Happy Belated Birthday to Jessica over at The Tangerine.  For her birthday she requested book recommendations.  What a great gift!  If only I could have written this post a little faster so that it was done in time for her birthday. However...

I recently read a fantastic book and am excited to share it. Brain on Fire: My Month of Madness,  by Susannah Cahalan, was both fascinating and terrifying.  I was hooked from the very beginning!  In this book, Susannah tells the true tale of her battle with a disease that involved her own immune system attacking her brain...basically her immune system tried to cook her brain.  Like I said, terrifying and fascinating!

Front Cover

At first, there's just darkness and silence.
"Are my eyes open? Hello?"
I can't tell if I'm moving my mouth or if there's even anyone to ask. It's too dark to see. I blink once, twice, three times. There is a dull foreboding in the pit of my stomach. That, I recognize. My thoughts translate only slowly into language, as if emerging from a pot of molasses. Word by word the questions come: Where am I? Why does my scalp itch? Where is everyone? Then the world around me comes gradually into view, beginning as a pinhole, its diameter steadily expanding. Objects emerge from the murk and sharpen into focus.
I know immediately that I need to get out of here.

Susannah was lucky...I know, "lucky" is not a term one generally uses when talking about someone whose immune system tried to cook her brain, stay with me here...that she lived in a major city with a large hospital, she had insurance and she had family nearby to both help her and fight for her.  Had she been in some small town in Nebraska (no offense, Nebraska), for example, I doubt her chances of a positive outcome would have been anywhere near as good.  If she hadn't had family to help her she might not have been treated at all. If she hadn't had health insurance she surely wouldn't have received the treatment she did.  Let's face it, this country is not a good place to be if you have a serious illness and no health insurance.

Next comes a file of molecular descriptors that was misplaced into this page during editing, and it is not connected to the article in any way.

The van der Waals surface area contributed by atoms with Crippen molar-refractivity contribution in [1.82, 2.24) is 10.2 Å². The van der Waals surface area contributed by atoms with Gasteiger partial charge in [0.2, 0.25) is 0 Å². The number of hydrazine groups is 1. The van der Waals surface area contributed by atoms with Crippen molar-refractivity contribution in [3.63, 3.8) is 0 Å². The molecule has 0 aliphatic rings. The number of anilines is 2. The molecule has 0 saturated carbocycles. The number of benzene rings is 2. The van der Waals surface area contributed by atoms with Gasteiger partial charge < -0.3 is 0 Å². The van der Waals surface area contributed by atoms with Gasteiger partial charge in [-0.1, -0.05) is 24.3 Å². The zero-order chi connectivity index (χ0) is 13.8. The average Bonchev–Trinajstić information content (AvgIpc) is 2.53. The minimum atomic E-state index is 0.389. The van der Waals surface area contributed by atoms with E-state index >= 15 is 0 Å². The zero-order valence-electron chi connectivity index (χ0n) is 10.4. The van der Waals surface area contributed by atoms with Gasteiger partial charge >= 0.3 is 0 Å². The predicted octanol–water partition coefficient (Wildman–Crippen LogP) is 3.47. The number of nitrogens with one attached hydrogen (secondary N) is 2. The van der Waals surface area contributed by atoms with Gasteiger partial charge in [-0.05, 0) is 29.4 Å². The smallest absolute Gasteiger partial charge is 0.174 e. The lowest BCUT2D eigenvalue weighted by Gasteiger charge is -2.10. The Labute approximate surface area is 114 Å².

I shudder to think of other women facing this disease who are misdiagnosed, as Susannah was initially, and end up in a psych ward...or who do not survive. Terrifying.

This was a fast read because it was so fascinating.  You can't make up stuff like this.  It's amazing how much we still do not know or understand about the human body.  Check out this book if you want to be both fascinated and terrified by what your body can do to you!  For more information on this disease check out Susannah's website.

Sorry for being so late, Jessica, but I hope you had a fantastic birthday. Gefiliciteerd!!  Check out other recommendations at Jessica's birthday link-up.